Dynamic Programming

  • Dynamic Programs; Bellman’s Equation; An example.

For this section, consider the following dynamic programming formulation:

Time is discrete t=0,1,...,T; x_t\in \mathcal{X} is the state at time t; a_t\in \mathcal{A}_t is the action at time t;

Def 1 [Plant Equation][DP:Plant] The state evolves according to functions f_t: \mathcal{X}\times \mathcal{A}_t \rightarrow \mathcal{X}. Here

This is called the Plant Equation.

A policy \pi choses an action \pi_t at each time t. The (instantaneous) reward for taking action a in state x at time t is r_t(a,x) and r_T(x) is the reward for terminating in state x at time T.

Def 2 [Dynamic Program] Given initial state x_0, a dynamic program is the optimization


Further, let R_\tau({\bf a}) (Resp. W_\tau(x_\tau)) be the objective (Resp. optimal objective) for when the summation is started from t=\tau, rather than t=0.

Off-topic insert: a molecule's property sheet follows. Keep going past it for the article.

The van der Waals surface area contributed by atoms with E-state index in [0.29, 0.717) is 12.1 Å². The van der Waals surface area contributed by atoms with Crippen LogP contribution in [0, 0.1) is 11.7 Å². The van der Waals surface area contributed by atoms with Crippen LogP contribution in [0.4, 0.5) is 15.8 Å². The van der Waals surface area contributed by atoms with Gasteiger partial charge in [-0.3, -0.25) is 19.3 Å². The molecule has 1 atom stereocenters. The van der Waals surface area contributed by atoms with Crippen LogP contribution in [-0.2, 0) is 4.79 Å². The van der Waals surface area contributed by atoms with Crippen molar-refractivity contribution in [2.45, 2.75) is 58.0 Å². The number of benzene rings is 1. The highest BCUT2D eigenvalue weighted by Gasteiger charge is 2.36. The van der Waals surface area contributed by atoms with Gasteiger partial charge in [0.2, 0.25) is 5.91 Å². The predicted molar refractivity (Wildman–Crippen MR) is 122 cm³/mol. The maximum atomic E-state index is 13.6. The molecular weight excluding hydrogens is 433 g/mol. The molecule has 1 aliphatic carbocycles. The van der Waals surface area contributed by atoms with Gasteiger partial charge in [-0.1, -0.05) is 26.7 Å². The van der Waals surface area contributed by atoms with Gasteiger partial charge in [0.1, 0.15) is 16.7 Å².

Ex 1 [Bellman’s Equation]W_T(x) = r_T(x) and for t=T-1,...,0

where x_t\in\mathcal{X} and x_{t+1}=f_t(x_t,a_t).

Ex 2  An investor has a fund: it has x pounds at time zero; money can’t be withdrawn; it pays r\times 100\% interest per-year for T years; the investor consumes proportion a_t of the interest and reinvests the rest.

What should the investor do to maximize consumption?


Ans 1  Let {\bf a}_t=(a_t,...,a_{T-1}).

Ans 2  The yearly fund value satisfies x_{t+1}= x_t + rx_t (1-a_t). Backward induction, if reward from time t=T-s+1 onward is R_{T-s+1}(x)=\rho_{s-1} r x_{T-s+1}, then R_{T-s}(x)=\rho_{s} r x_{T-s} where

Also, \rho_1=1, i.e. last year consume everything. Therefore solution is consume everything last years while \rho_s =s \leq (s-1)(1+r) otherwise consume nothing i.e. initially save and then consume in last years.

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